A mitigation for this disadvantage is possible if each command buffer is accompanied by a list of dependent buffer mappings; then, the command buffer can share ownership of the gpu mappings; and if an unmap or release is received while a resource is inflight, this is treated as a fatal error to the client without disrupting the gpu.
Commands consist of vendor-specific data that modify the state of the gpu and trigger code execution on the gpu compute cores. The system driver is responsible for queueing and scheduling submitted commands onto the gpu for execution. Various scheduling algorithms are possible: FIFO (default), priority, time slicing. Pre-emption of inflight command buffers, if supported by hardware, can be used to implement context prioritization.
Magma provides semaphores as a general signalling mechanism that can be used to implement Vulkan fences and semaphores. Magma semaphores are built on zircon events.
The thread model used for each installed GPU device and driver is as follows:
The msd is typically loaded by the platform bus driver and a msd main devhost thread is created. The msd main thread in turn creates a device thread to talk to the GPU and a driver-dependent number of interrupt threads to service GPU interrupts.
A client driver library that implements the Vulkan api is referred to as a vcd (Vulkan Client Driver). When a Vulkan application starts and makes a new VkDevice, the vcd makes a request to the msd to establish a connection for the device over which all Vulkan commands will be communicated. The msd main thread responds to this call by creating a new connection thread to service all client commands. The connection thread in turn creates two zircon communication channels: the primary channel and the notification channel.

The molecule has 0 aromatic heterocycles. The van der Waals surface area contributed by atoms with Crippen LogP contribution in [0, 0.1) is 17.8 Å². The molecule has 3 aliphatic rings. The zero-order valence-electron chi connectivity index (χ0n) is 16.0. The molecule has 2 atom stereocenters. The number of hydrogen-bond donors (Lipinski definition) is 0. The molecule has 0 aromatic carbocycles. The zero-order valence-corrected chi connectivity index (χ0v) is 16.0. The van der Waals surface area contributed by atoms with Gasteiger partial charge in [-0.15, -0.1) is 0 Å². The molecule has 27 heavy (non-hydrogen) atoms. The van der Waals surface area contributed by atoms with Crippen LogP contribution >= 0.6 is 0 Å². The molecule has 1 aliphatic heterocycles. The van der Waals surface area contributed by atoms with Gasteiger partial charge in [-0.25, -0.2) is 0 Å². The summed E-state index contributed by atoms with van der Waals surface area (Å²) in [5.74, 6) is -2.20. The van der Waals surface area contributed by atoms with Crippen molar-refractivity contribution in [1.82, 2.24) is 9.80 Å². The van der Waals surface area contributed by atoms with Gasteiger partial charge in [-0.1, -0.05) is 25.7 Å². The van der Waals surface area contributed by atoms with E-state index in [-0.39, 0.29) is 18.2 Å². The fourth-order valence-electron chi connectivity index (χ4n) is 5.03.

Vulkan state configuration, resource creation and drawing command buffers are sent from the vcd to the msd over the primary channel. The notification channel is used to convey asynchronous status messages back to the vcd. A good example of a notification the vcd may be interested in is the completion of a command buffer. The exact messages sent over the device and notification channels along with how those messages are handled varies by GPU driver.
Note that the process boundary enclosing the msd is the Fuchsia devhost process boundary for the msd. This devhost process may include threads from other drivers as well but only msd-specific threads are shown here.
When an error occurs in the magma service driver, the corresponding connection is killed. When the client driver attempts to access the closed connection it typically will pass up a “device lost” Vulkan api error.
Power management involves adjustment of the gpu execution frequency based on a measurement of gpu load, and potential power or thermal limitations. Power management will be detailed in further documentation.